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Innovation and Economic Growth

Researchers today are trying to understand how information technology affects innovation, productivity, and economic growth while studying the impact of political and legal ground rules. Academics featured here are looking at the potential to create jobs and keep policymakers aware of emerging trends in technology.

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TAP Blog

A new study by MIT economic professor Erik Brynjolfsson and his colleagues Avinash Collis and Felix Eggers puts a dollar value on all those free digital goods people use, and builds the case that online activity can and should become part of GDP someday.
In their new article, “You Might Be a Robot,” Stanford law professors Mark Lemley and Bryan Casey offer a solution to the challenges of defining and legislating artificial intelligence: “laws should regulate behavior, not things”.
Artificial intelligence scholars Erik Brynjolfsson (MIT) and Kate Crawford (AI Now Institute) react to last week’s Executive Order outlining President Trump’s plan to support the development of artificial intelligence technology.
In “Regulating Bot Speech,” University of Washington robotics expert Ryan Calo and Madeline Lamo examine how mandatory disclosure laws that disallow bots to operate unless they identify themselves as non-human might fare under principles of free expression.
Professor Heidi Williams is lauded by The Economist for her pursuit of a "more rigorous understanding of technological progress in medicine and health care."
George Washington University law professor Daniel Solove provides his list of notable books on privacy and security from 2018.
Harvard Business School professor Shane Greenstein provides a tongue-in-cheek look at notable information technology events and people from 2018.
Daron Acemoglu, MIT, and Pascual Restrepo, Boston University, argue that AI can be the basis of two types of technological progress: automation and enhancement; and they show that “there is scope for public policy to ensure that resources are allocated optimally between the two in order to ensure fulfillment of AI’s potential for growth, employment, and prosperity.”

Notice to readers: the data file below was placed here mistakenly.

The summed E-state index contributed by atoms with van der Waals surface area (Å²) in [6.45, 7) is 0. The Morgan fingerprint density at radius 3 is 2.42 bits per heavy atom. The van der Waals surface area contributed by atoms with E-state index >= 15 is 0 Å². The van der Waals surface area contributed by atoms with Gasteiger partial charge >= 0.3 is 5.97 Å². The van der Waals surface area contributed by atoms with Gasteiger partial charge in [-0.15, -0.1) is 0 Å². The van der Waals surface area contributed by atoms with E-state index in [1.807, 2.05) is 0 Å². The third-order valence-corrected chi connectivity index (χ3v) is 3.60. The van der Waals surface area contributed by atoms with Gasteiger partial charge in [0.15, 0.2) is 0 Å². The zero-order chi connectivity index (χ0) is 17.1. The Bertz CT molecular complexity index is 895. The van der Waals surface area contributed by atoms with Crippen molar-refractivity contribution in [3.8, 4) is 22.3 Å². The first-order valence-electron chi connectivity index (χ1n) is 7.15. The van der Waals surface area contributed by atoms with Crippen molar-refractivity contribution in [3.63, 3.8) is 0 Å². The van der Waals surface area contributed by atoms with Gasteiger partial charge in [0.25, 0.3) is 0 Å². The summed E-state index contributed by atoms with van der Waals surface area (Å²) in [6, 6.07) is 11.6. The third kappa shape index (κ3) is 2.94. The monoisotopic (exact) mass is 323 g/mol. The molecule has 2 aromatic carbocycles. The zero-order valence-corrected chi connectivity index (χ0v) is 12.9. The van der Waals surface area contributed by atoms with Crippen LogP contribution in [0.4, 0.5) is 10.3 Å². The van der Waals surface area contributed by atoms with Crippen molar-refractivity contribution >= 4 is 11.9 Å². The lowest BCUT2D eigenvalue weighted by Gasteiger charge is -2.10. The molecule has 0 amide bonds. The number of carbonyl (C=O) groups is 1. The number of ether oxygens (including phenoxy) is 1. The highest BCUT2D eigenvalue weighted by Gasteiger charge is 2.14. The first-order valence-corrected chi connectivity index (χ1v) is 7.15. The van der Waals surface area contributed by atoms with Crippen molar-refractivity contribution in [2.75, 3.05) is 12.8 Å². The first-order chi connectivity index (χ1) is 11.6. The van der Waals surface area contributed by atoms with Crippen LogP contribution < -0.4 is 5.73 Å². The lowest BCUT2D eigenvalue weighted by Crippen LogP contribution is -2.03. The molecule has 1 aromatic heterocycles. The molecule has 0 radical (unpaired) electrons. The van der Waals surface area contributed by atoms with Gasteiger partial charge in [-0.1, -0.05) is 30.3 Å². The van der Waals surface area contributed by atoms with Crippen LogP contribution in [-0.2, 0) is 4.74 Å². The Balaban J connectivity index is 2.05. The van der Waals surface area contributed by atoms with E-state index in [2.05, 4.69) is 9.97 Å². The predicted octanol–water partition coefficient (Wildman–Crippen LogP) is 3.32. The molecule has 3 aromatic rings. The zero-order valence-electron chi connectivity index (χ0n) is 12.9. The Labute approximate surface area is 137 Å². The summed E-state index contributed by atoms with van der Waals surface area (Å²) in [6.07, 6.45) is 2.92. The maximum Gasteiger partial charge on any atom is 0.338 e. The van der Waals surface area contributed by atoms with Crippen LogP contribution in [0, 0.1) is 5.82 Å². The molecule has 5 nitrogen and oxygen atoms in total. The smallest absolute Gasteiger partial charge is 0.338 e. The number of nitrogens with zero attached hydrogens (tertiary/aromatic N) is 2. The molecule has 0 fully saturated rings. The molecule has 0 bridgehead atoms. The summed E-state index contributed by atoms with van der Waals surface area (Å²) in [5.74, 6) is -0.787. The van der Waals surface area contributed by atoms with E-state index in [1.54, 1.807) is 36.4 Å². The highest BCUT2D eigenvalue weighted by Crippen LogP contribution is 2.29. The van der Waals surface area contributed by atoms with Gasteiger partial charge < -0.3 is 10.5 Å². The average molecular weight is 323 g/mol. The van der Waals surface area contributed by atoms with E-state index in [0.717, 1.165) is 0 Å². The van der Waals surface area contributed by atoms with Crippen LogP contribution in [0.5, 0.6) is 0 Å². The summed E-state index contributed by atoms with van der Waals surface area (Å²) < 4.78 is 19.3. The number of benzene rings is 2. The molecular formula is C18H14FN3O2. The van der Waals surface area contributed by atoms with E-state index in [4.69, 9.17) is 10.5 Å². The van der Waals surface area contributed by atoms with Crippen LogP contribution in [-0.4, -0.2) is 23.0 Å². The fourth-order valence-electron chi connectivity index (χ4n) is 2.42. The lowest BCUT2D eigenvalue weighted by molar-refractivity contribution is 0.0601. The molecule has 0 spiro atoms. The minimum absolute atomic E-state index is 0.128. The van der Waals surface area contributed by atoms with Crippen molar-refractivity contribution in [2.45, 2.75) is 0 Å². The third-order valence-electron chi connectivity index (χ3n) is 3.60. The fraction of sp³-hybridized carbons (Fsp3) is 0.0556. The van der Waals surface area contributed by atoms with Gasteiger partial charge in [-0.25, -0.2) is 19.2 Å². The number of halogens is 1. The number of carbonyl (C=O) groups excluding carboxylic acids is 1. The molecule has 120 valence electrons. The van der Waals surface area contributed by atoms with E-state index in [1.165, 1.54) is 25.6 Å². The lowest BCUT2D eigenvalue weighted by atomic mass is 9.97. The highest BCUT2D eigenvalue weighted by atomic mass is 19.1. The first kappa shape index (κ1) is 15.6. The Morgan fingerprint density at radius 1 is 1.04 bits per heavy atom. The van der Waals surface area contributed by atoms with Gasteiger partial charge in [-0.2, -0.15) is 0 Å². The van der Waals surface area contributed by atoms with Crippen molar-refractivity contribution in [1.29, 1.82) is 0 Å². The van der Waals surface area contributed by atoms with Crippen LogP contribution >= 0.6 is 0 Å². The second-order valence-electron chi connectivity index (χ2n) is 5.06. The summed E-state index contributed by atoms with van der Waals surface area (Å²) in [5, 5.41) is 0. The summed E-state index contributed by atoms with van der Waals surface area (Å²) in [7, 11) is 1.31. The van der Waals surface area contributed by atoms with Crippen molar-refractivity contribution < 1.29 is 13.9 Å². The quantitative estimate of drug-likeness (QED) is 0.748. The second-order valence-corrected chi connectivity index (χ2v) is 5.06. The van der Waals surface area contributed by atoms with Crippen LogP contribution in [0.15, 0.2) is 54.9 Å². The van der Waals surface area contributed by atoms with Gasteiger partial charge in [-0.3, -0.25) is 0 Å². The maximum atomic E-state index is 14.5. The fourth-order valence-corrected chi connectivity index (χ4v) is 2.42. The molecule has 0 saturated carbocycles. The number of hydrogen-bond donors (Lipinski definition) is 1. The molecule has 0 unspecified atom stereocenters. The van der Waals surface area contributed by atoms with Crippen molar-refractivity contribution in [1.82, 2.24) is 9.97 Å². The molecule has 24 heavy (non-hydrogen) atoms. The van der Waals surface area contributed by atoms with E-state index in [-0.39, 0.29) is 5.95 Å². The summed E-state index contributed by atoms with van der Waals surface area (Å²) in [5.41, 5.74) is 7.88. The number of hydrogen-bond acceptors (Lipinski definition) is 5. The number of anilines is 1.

Professors Woodrow Hartzog, Northeastern University School of Law, and Daniel Solove, George Washington University, share their expertise with the FTC during the Hearings Initiative on Competition and Consumer Protection in the 21st Century.
A report from Cornell Tech’s Speed Conference shares research in areas of autonomous vehicles, warfare, information security, labor and manufacturing, content moderation, and finance.
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Fact Sheets

Artificial Intelligence

Artificial intelligence (AI) refers to technologies that perform learning and reasoning in ways that simulate human cognitive abilities.

Quote

Remote work is a leveller — location doesn't matter. Only your internet does

So, people can end up working in silos, growing weaker at making new connections, which are actually very helpful in innovation. Unless we figure this out, there could be a long-run problem with innovation slipping.  — Nicholas Bloom, Professor of Economics, Stanford University
Nicholas Bloom
The Economic Times
February 20, 2021

Featured Article

The Economics of Markets and Platforms

Some economic models omit intermediaries, entrepreneurs, and other key factors in dynamic markets. The study of platforms like eBay and Etsy leads to the development of more realistic economic models.

By: Daniel Spulber